Friday, 16 August 2013

Horror Review: Frankenhooker (1990)

A medical student sets out to recreate his decapitated fiancée by building her a new body made of Manhattan street hookers.

As the 80's drew to a close and we entered the 90's a-lot wondered what was ahead, if this film was anything to go by the madness would continue.

Of-course we now know how it all turned out but even now when I think of this film I still think it was an 80's release, as do a-lot of other people out there. It's like my brain won't accept it's a 90's release even though I know it isn't.

The story is very similar to "Bride Of Re-Animator" and the film that influenced both, "Bride Of Frankenstein" but it has it's own fun twist to it. This release is a little more on the comedic side but with Director/Writer Frank Henenlotter, who had previously made the trash classics 'Basket Case' and 'Brain Damage', at the helm it's no surprise.

In-fact Frank Henenlotter improvised the basic story at a pitch meeting, After getting the okay to make the picture he then wrote the script for the movie. He did a brilliant job and for those who are familiar with his other works know what to expect, this was no disappointment.

The cast also did a brilliant job, Patty Mullen is fantastic as 'Elizabeth Shelley' she has great comedic timing and just touches the line of going over the top. James Lorinz is great as the mad scientist/grieving boyfriend and you feel for him, even when he's chopping up body parts.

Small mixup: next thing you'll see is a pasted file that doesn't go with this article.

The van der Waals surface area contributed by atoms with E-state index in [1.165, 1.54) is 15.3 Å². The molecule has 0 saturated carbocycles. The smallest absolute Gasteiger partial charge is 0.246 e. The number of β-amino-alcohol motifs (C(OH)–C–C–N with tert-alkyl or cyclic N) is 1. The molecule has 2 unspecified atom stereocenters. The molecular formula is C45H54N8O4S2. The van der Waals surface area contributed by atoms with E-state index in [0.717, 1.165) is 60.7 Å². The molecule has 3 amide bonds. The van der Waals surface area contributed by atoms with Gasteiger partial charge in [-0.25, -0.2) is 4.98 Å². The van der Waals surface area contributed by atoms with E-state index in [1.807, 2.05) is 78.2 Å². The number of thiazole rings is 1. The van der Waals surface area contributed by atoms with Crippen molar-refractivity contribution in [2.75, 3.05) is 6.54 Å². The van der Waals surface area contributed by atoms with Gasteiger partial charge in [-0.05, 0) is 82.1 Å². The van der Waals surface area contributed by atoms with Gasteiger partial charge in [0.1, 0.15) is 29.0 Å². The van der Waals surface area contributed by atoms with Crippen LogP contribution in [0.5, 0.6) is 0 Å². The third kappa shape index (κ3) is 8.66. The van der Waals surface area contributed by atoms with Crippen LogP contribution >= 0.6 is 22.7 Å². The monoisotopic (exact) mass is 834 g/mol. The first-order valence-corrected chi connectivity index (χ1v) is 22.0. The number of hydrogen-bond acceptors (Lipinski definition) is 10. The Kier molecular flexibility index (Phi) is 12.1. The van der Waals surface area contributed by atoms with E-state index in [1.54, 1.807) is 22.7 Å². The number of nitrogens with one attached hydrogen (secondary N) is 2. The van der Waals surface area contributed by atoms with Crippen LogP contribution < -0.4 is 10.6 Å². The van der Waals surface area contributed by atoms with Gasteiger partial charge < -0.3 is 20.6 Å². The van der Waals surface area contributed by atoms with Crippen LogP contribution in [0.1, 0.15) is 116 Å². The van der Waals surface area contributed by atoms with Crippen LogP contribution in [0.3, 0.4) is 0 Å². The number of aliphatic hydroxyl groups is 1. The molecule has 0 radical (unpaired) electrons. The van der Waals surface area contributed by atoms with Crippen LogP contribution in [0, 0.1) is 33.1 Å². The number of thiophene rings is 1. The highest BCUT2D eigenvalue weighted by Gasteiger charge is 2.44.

"Frankenhooker" is a fun flick, just don't take it too seriously and you'll enjoy it.

If you want to see the "Frankenhooker" trailer then just click on the video below:

Miscellaneous facts about the film:

Beverly Bonner plays "Casey", a character that appears in Basket Case, Brain Damage, and Basket Case 2, all also directed by Frank Henenlotter. 

The brain with the eye in the beginning of the film is based on the advertisements for The Brain That Wouldn't Die 

The hooker talk show is a parody of  "The Morton Downey Jr. Show" (1987-1989

The interior of the Franken family garage is intentionally four times as large as the exterior, as specified in the screenplay. 

A family in the movie is called Shelley after Mary Shelley, the original author of Frankenstein. 

Louise Lasser had just recovered from being sick and hence could hardly speak when she shot her scene talking to James Lorinz. Lasser redid all her dialogue in a post-production recording session. 

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